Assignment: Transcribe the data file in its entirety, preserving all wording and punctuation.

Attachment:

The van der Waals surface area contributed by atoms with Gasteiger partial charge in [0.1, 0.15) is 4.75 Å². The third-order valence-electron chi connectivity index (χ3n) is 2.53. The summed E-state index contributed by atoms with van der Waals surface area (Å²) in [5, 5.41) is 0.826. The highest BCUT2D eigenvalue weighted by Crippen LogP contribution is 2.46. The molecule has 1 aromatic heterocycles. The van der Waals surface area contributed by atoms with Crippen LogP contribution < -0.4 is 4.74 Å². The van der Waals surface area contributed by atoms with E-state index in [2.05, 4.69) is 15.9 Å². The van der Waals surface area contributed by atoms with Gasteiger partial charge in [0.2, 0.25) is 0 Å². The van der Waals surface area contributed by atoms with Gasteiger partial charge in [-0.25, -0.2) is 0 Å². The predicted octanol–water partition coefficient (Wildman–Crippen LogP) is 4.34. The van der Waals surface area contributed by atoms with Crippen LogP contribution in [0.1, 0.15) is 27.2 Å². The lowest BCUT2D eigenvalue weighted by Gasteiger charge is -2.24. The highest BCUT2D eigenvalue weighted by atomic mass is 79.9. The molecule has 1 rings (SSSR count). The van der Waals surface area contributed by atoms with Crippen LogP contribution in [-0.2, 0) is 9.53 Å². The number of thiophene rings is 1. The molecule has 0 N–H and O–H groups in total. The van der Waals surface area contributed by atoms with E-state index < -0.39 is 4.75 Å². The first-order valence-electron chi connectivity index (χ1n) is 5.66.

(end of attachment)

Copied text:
The van der Waals surface area contributed by atoms with Gasteiger partial charge in [0.1, 0.15) is 4.75 Å². The third-order valence-electron chi connectivity index (χ3n) is 2.53. The summed E-state index contributed by atoms with van der Waals surface area (Å²) in [5, 5.41) is 0.826. The highest BCUT2D eigenvalue weighted by Crippen LogP contribution is 2.46. The molecule has 1 aromatic heterocycles. The van der Waals surface area contributed by atoms with Crippen LogP contribution < -0.4 is 4.74 Å². The van der Waals surface area contributed by atoms with E-state index in [2.05, 4.69) is 15.9 Å². The van der Waals surface area contributed by atoms with Gasteiger partial charge in [0.2, 0.25) is 0 Å². The van der Waals surface area contributed by atoms with Gasteiger partial charge in [-0.25, -0.2) is 0 Å². The predicted octanol–water partition coefficient (Wildman–Crippen LogP) is 4.34. The van der Waals surface area contributed by atoms with Crippen LogP contribution in [0.1, 0.15) is 27.2 Å². The lowest BCUT2D eigenvalue weighted by Gasteiger charge is -2.24. The highest BCUT2D eigenvalue weighted by atomic mass is 79.9. The molecule has 1 rings (SSSR count). The van der Waals surface area contributed by atoms with Crippen LogP contribution in [-0.2, 0) is 9.53 Å². The number of thiophene rings is 1. The molecule has 0 N–H and O–H groups in total. The van der Waals surface area contributed by atoms with E-state index < -0.39 is 4.75 Å². The first-order valence-electron chi connectivity index (χ1n) is 5.66.